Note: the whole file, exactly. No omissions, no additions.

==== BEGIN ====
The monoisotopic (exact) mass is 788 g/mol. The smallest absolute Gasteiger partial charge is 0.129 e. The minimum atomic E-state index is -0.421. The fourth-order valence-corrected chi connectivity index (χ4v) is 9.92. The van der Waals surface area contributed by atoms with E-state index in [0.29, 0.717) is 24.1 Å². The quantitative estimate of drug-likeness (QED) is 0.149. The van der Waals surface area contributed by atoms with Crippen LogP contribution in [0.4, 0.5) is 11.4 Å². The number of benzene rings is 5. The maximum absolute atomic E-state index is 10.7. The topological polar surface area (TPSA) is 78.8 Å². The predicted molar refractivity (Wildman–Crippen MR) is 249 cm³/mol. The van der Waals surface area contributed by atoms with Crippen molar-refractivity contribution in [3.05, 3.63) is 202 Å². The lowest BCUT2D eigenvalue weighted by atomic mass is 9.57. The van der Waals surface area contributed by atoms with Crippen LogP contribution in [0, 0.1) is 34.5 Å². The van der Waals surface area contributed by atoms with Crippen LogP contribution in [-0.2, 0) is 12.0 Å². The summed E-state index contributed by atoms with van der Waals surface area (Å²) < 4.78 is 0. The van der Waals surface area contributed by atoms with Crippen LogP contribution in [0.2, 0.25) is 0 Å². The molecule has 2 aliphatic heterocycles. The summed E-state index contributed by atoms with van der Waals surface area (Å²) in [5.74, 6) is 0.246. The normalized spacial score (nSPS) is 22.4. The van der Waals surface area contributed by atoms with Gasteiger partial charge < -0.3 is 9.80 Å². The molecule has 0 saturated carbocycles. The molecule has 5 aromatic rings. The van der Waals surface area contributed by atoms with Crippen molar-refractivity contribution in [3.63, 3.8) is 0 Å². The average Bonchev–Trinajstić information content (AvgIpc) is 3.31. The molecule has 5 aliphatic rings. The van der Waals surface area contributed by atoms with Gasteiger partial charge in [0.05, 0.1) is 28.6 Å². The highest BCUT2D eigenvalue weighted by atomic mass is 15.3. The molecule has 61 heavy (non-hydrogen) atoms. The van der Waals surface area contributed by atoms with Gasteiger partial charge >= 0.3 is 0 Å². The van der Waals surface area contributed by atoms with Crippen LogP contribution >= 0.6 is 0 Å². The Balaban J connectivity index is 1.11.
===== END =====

The monoisotopic (exact) mass is 788 g/mol. The smallest absolute Gasteiger partial charge is 0.129 e. The minimum atomic E-state index is -0.421. The fourth-order valence-corrected chi connectivity index (χ4v) is 9.92. The van der Waals surface area contributed by atoms with E-state index in [0.29, 0.717) is 24.1 Å². The quantitative estimate of drug-likeness (QED) is 0.149. The van der Waals surface area contributed by atoms with Crippen LogP contribution in [0.4, 0.5) is 11.4 Å². The number of benzene rings is 5. The maximum absolute atomic E-state index is 10.7. The topological polar surface area (TPSA) is 78.8 Å². The predicted molar refractivity (Wildman–Crippen MR) is 249 cm³/mol. The van der Waals surface area contributed by atoms with Crippen molar-refractivity contribution in [3.05, 3.63) is 202 Å². The lowest BCUT2D eigenvalue weighted by atomic mass is 9.57. The van der Waals surface area contributed by atoms with Crippen LogP contribution in [0, 0.1) is 34.5 Å². The van der Waals surface area contributed by atoms with Crippen LogP contribution in [-0.2, 0) is 12.0 Å². The summed E-state index contributed by atoms with van der Waals surface area (Å²) < 4.78 is 0. The van der Waals surface area contributed by atoms with Crippen LogP contribution in [0.2, 0.25) is 0 Å². The molecule has 2 aliphatic heterocycles. The summed E-state index contributed by atoms with van der Waals surface area (Å²) in [5.74, 6) is 0.246. The normalized spacial score (nSPS) is 22.4. The van der Waals surface area contributed by atoms with Gasteiger partial charge < -0.3 is 9.80 Å². The molecule has 0 saturated carbocycles. The molecule has 5 aromatic rings. The van der Waals surface area contributed by atoms with Crippen molar-refractivity contribution in [3.63, 3.8) is 0 Å². The average Bonchev–Trinajstić information content (AvgIpc) is 3.31. The molecule has 5 aliphatic rings. The van der Waals surface area contributed by atoms with Gasteiger partial charge in [0.05, 0.1) is 28.6 Å². The highest BCUT2D eigenvalue weighted by atomic mass is 15.3. The molecule has 61 heavy (non-hydrogen) atoms. The van der Waals surface area contributed by atoms with Gasteiger partial charge >= 0.3 is 0 Å². The van der Waals surface area contributed by atoms with Crippen LogP contribution >= 0.6 is 0 Å². The Balaban J connectivity index is 1.11.